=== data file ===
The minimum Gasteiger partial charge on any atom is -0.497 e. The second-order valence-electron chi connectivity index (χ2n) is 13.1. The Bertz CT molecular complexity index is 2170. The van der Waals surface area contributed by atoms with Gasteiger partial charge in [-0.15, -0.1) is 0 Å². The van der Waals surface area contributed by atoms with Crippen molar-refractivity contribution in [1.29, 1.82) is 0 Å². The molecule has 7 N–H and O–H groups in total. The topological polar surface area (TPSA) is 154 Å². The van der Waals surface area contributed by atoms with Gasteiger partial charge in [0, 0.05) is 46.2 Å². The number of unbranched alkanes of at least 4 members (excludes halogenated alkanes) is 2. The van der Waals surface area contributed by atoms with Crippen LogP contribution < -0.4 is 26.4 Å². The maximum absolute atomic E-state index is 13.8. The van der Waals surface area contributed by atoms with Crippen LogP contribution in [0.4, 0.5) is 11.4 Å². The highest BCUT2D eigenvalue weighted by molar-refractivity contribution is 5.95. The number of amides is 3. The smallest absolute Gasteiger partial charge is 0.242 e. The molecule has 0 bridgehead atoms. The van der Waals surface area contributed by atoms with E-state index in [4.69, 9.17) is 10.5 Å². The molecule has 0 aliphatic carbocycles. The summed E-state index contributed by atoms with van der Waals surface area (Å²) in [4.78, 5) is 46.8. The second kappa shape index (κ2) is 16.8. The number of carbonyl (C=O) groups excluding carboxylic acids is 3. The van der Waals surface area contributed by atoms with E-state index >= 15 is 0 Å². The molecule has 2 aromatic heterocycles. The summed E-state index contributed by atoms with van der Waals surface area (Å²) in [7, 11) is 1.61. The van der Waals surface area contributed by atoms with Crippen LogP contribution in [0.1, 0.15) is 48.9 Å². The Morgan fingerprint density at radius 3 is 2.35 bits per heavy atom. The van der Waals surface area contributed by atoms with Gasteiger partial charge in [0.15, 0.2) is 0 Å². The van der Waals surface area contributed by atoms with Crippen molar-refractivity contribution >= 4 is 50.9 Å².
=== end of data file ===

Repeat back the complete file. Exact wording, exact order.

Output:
The minimum Gasteiger partial charge on any atom is -0.497 e. The second-order valence-electron chi connectivity index (χ2n) is 13.1. The Bertz CT molecular complexity index is 2170. The van der Waals surface area contributed by atoms with Gasteiger partial charge in [-0.15, -0.1) is 0 Å². The van der Waals surface area contributed by atoms with Crippen molar-refractivity contribution in [1.29, 1.82) is 0 Å². The molecule has 7 N–H and O–H groups in total. The topological polar surface area (TPSA) is 154 Å². The van der Waals surface area contributed by atoms with Gasteiger partial charge in [0, 0.05) is 46.2 Å². The number of unbranched alkanes of at least 4 members (excludes halogenated alkanes) is 2. The van der Waals surface area contributed by atoms with Crippen LogP contribution < -0.4 is 26.4 Å². The maximum absolute atomic E-state index is 13.8. The van der Waals surface area contributed by atoms with Crippen LogP contribution in [0.4, 0.5) is 11.4 Å². The highest BCUT2D eigenvalue weighted by molar-refractivity contribution is 5.95. The number of amides is 3. The smallest absolute Gasteiger partial charge is 0.242 e. The molecule has 0 bridgehead atoms. The van der Waals surface area contributed by atoms with E-state index in [4.69, 9.17) is 10.5 Å². The molecule has 0 aliphatic carbocycles. The summed E-state index contributed by atoms with van der Waals surface area (Å²) in [4.78, 5) is 46.8. The second kappa shape index (κ2) is 16.8. The number of carbonyl (C=O) groups excluding carboxylic acids is 3. The van der Waals surface area contributed by atoms with E-state index >= 15 is 0 Å². The molecule has 2 aromatic heterocycles. The summed E-state index contributed by atoms with van der Waals surface area (Å²) in [7, 11) is 1.61. The van der Waals surface area contributed by atoms with Crippen LogP contribution in [0.1, 0.15) is 48.9 Å². The Morgan fingerprint density at radius 3 is 2.35 bits per heavy atom. The van der Waals surface area contributed by atoms with Gasteiger partial charge in [0.15, 0.2) is 0 Å². The van der Waals surface area contributed by atoms with Crippen molar-refractivity contribution >= 4 is 50.9 Å².